Cattle prices fell to a two-week low on speculation that beef supplies will increase as U.S. ranchers send more animals to slaughter after a persistent drought damaged grazing areas. Hog futures rose.
More than 33 percent of the Midwest was in severe drought as of July 10, according to the U.S. Drought Monitor. The price of wholesale beef slumped to a 12-week low.
Cattle futures for August delivery dropped 0.8 percent to settle at $1.17025 a pound on the Chicago Mercantile Exchange.
Hog futures for October settlement rose 0.3 percent to 81.35 cents a pound.
Corn and soybeans rose for the first time in three days as an expanding drought in the U.S. Midwest increased the chances that yield losses will exceed government forecasts. Wheat also rallied.
Corn futures for December delivery advanced 4 percent to close at $7.3225 a bushel on the Chicago Board of Trade. The price has jumped 44 percent since June 15.
Soybean futures for November delivery rose 0.4 percent to $15.29 a bushel. Yesterday, the oilseed reached $15.75, the highest level since July 2008.
Wheat futures for September delivery gained 2.5 percent to $8.4675 a bushel, the third gain this week.
Cotton futures fell on concern that the sagging global economy will sap demand amid increasing inventories. Orange juice also slid.
Cotton for December delivery dropped 1.5 percent to settle at 69.93 cents a pound on ICE Futures U.S. in New York.
Orange-juice futures for September delivery fell 1.2 percent to $1.2375 a pound, capping the third straight drop, the longest slide in a month.
Cocoa for September delivery slid 4.5 percent to settle at $2,189 a ton on ICE Futures U.S. in New York, the biggest drop for a most-active contract since Jan. 30.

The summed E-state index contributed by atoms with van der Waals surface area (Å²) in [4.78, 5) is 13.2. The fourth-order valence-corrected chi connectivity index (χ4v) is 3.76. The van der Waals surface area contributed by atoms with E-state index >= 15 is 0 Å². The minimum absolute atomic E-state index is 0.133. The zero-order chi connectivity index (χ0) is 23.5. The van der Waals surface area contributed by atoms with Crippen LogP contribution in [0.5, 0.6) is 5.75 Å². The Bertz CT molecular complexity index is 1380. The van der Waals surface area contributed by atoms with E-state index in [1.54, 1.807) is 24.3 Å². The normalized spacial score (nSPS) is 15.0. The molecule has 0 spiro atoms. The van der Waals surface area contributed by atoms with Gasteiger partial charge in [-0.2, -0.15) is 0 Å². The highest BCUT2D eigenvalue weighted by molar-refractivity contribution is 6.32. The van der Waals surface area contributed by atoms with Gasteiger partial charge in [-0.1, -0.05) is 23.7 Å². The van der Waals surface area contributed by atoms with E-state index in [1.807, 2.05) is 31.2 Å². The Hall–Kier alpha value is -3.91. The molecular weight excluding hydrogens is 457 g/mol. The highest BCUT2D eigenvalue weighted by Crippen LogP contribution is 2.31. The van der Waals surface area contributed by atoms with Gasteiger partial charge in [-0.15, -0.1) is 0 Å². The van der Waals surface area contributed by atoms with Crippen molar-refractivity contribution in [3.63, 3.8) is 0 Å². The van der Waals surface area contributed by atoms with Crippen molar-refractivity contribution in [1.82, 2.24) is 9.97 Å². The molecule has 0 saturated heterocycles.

Raw-sugar futures for October delivery fell 1.8 percent to 22.46 cents a pound, the biggest drop since June 28.
Arabica-coffee futures for September delivery declined 1.4 percent to $1.8205 a pound, ending a three-day rally.
Oil rose after the U.S. announced more sanctions on Iran, the second-biggest crude-producing member of the Organization of Petroleum Exporting Countries.
Crude oil for August delivery increased 27 cents to settle at $86.08 a barrel on the New York Mercantile Exchange. Prices have decreased 13 percent this year.
Brent oil for August settlement climbed 84 cents, or 0.8 percent, to end the session at $101.07 a barrel on the London- based ICE Futures Europe exchange. It was the highest settle since May 31.
Gasoline surged to a six-week high as Brent crude gained after the U.S. prepared to impose additional sanctions on Iran for its nuclear program.
August-delivery gasoline gained 3.73 cents to $2.8062 a gallon on the Nymex, the highest settlement since May 31.
Heating oil for August delivery rose 1.15 cents, or 0.4 percent, to settle at $2.7733 a gallon, the highest settlement since May 29.
Natural gas futures rose for a second day in New York as forecasts for hotter-than-normal weather in the Northeast next week signaled higher demand for power-plant fuel.
Natural gas for August delivery advanced 2.1 cents to settle at $2.874 per million British thermal units on the Nymex. The futures, which reached a six-month high of $3.06 on July 6, are down 3.8 percent this year.
Gold fell as fewer Americans than forecast filed first-time claims for unemployment insurance payments last week, easing pressure on the Federal Reserve to loosen monetary policies.
Gold futures for August delivery dropped 0.7 percent to settle at $1,565.30 an ounce on the Comex in New York.
Silver futures for September delivery climbed 0.5 percent to $27.161 an ounce on the Comex.
On the Nymex, platinum futures for October delivery fell 1.3 percent to $1,412.50 an ounce. Palladium futures for September delivery slipped 1.4 percent to $574.80 an ounce.
Copper fell for the second time in three days as signs of a global slowdown mounted and the Federal Reserve damped speculation of further stimulus by the central bank, eroding the outlook for demand.
Copper futures for September delivery slumped 0.9 percent to settle at $3.415 a pound on the Comex. The metal has fallen 2.3 percent this month.
On the London Metal Exchange, copper for delivery in three months rose 0.2 percent to $7,555 a metric ton ($3.43 a pound).
Also in London, nickel for three-month delivery dropped as much as 2 percent to $15,770 a ton, the lowest level since December 2009. The commodity, used to make stainless steel, “continues to display some of the weakest trends of the base metals in 2012,” Barclays Plc said in a report.
Aluminum, zinc, lead and tin also retreated in London.
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